Deadly tornadoes rip OK, KS, and AR; high tornado risk today; Joplin tornado an EF-5

By: Dr. Jeff Masters , 1:48 PM GMT on May 25, 2011

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America's deadliest tornado season since 1953 continued its relentless onslaught of violent tornadoes yesterday. Numerous destructive and deadly tornadoes raked Oklahoma, Texas, Kansas, and Arkansas, killing at least nine people. Yesterday's deadliest tornado hit El Reno and Piedmont, Oklahoma, about 30 miles to the west and northwest of Oklahoma City. Four people died, and one child is missing. Video of the damage from this tornado near the town of Piedmont shot by a news9.com helicopter shows damage characteristic of an EF-4 tornado, with many homes completely demolished and swept off their foundations. This tornado produced a wind gust of 151 mph at an Oklahoma Mesonet station in El Reno, Oklahoma.


Figure 1. Radar reflectivity image of the supercell thunderstorm that spawned the Piedmont, Oklahoma tornado that killed at least four people about 30 miles northwest of Oklahoma City.


Figure 2. Doppler velocity image of the supercell thunderstorm that spawned the Piedmont, Oklahoma tornado.


Figure 3. Top wind gusts recorded by the Oklahoma Mesonet yesterday showed that over 2/3 of the state received gusts of 40 mph or greater, and ten stations got gusts in excess of 58 mph (the definition of a severe thunderstorm.) A remarkable gust of 151 mph was recorded in El Reno, about 30 miles west of Oklahoma City.


Video 1. Chase video of the 1/2-mile wide tornado that killed four people in Canadian/Caddo Counties about 30 miles northwest of Oklahoma City on Tuesday, May 24, 2011.

Joplin, Missouri got a scare last night when Doppler radar showed a rotating thunderstorm approaching the city from the southwest. A tornado warning was issued and the sirens sounded, but the storm passed just to the northwest of the city, bringing Joplin only heavy rains, wind gusts to 41 mph, and intense lightning. A tornado warning forced the evacuation of NOAA's Storm Prediction Center (SPC) in Norman Oklahoma late yesterday afternoon, and the center was out of commission for a 50-minute period. However, yesterday's dangerous tornadoes missed the most heavily populated areas of Oklahoma, and SPC was able to resume normal activity after the storms cleared Oklahoma City. The center logged 47 reports of tornadoes yesterday, bringing the preliminary 4-day total of the current outbreak to 153 twisters. With more tornadoes expected today over a wide swath of the country from Arkansas to Ohio, this week's tornado outbreak is likely to rank as one of the top ten tornado outbreaks in history. This year already has the two largest tornado outbreaks in history, the April 25 - 28 outbreak (327 tornadoes) and the April 14 - 16 outbreak (162 tornadoes.)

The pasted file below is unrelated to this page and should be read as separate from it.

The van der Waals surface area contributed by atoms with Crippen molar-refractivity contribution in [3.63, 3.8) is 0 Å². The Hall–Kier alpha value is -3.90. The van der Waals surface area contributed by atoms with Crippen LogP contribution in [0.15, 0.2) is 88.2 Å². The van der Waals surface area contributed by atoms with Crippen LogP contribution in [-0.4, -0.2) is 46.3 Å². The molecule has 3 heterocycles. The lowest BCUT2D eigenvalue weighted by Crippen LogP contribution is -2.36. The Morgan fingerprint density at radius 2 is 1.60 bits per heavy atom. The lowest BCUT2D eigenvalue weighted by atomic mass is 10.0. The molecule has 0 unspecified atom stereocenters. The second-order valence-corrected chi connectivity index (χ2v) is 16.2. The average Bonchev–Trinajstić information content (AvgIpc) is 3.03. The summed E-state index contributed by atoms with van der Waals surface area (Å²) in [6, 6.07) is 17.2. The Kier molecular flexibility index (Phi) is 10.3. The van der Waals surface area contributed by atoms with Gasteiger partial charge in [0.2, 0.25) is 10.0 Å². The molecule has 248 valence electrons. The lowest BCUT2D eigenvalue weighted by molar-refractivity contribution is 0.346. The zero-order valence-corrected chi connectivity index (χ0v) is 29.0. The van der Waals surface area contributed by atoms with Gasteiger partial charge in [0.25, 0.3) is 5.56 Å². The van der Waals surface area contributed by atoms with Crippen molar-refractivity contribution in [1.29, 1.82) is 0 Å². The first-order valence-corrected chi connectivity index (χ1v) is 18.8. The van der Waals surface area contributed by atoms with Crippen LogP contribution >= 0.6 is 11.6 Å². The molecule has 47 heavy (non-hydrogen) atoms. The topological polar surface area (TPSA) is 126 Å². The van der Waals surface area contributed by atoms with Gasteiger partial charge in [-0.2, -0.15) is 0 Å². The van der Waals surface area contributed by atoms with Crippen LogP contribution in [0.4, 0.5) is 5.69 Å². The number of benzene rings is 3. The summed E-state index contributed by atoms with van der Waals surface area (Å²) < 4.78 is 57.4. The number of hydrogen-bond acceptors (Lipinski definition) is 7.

This year's tornado death toll is in the 495 - 499 range, making it the deadliest year for tornadoes in the U.S. since 1953, when 519 people died. That year, three heavily populated cities received direct hits by violent tornadoes. Waco, Texas (114 killed), Flint, Michigan (115 killed), and Worcester, Massachusetts (90 killed) all were hit by violent F-4 or F-5 tornadoes. A similar bad tornado year occurred in 1936, when violent tornadoes hit Tupelo Mississippi (216 killed), and Gainesville, Georgia (203 killed.)


Figure 4. Satellite image taken at 22:32 UTC (6:32pm EDT) May 24, 2011, showing a line of tornadic thunderstorms over Oklahoma, Texas, and Kansas. Image credit: NASA/GSFC.


Figure 5. Radar image of an unusual "J"-shaped tendril emerging from a tornadic thunderstorm near Dallas, Texas. This storm had unusually high radar reflectivity (note the pink colors of 70 dbZ echoes), because of large hail in the storm. This thunderstorm produced softball-sized hail (4.5 inch diameter.)


Video 2. Chase video of several Oklahoma tornadoes intercepted yesterday by Reed Timmer of tornadovideos.net.

The Joplin tornado an EF-5, and the costliest tornado in history
The Springfield, Missouri office of the National Weather Service announced yesterday that storm surveys of the 7-mile long, 3/4 mile-wide path of damage carved by the Joplin tornado revealed that winds in the violent tornado exceeded 200 mph, making it the 4th EF-5 tornado of the year. The twister roared through Joplin beginning at 5:41pm CDT on Sunday, May 22. In nine terrifying minutes, the tornado killed at least 125 people, injured 750 more, and destroyed 2,000 buildings. NOAA's Storm Prediction Center (SPC) rates this year's Joplin tornado as the 8th deadliest U.S. tornado of all-time, and the deadliest since at least 1947, when a violent F-5 tornado hit Woodward, Oklahoma, killing 181.